Botanica moments

22 07 2009

botanica5

1. I went to a rather scary botanica in east Oakland right before I left California. Saw a lot of interesting stuff, and they had dozens of statues of Santa Muerte. If that had been the first botanica I had ever visited, I would have been really creeped out by it.

In the back, next to the consulting room (botanicas tend to do a lot of that kind of business), there were two twin niches: one to the Virgin of Guadalupe, another to la Santa Muerte, all decked out as if she were a Virgin. If I had a camera, and was permitted to take a picture, I would have. The contrast between the “light Mother” and “dark Mother” was Jungian theory in living, folk Catholic color. They were going to have a “fiesta de Santa Muerte”, but I could not make it, since by then I had left California.

2. Not quite a botanica, but something similar: it was at the New Orleans Spiritual Voudou Temple, which if you go in the entrance, looks like a botanica with a New Age flavor and ridiculously overpriced. Anyway, I took advantage of their offer to go into the “altar room”, though few ceremonies actually take place there. As I entered and exited, I noticed a large doll dressed in white with a mitre on its head.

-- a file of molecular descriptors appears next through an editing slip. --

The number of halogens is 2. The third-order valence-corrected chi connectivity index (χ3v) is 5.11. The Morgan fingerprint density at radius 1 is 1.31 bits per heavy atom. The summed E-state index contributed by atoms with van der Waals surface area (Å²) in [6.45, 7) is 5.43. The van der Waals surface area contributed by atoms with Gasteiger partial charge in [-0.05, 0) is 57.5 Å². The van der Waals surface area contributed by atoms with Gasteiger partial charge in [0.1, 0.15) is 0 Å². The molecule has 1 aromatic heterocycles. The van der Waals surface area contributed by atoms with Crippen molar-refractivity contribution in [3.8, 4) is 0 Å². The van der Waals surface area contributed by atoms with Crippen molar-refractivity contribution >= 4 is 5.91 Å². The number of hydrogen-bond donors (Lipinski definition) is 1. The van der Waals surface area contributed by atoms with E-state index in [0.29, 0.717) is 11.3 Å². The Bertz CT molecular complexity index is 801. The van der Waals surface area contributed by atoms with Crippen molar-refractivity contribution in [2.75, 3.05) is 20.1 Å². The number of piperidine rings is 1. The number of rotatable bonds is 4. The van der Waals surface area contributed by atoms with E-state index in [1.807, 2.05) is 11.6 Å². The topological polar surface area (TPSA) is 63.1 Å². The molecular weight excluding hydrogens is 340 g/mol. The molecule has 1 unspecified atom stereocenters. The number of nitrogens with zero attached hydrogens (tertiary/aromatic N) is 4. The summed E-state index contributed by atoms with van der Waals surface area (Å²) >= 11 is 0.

“Hey,” I thought to myself, “that’s John Paul II.” I was too afraid to ask my guide about the doll, but I was not surprised to see him there. So you know, at least in one place in New Orleans, a Voudou priestess invokes the spirit of the late Pontiff. JP-2, we love u!

There is an actual botanica up the street a bit from downtown, but it mostly deals in candle magic and statues. Plus, it has more of the original, Cuban santeria / palo mayombe flavor to it. It has a particularly impressive statue of St. Lazarus, or Babalu-aye.

3. AG and I went on a tour of the French Quarter that ended at St. Louis No. 1 cemetery and the tomb of Marie Laveau. There is still devotion in the city to the Voudou Queen, and various piles of Mardi Gras beads and trinkets were left at the foot of her free standing grave. But I noticed another offering on the side of the tomb that was a little odd: a copy of Ayn Rand’s novel, Atlas Shrugged. I hope her devotees will bring her better reading material in the future.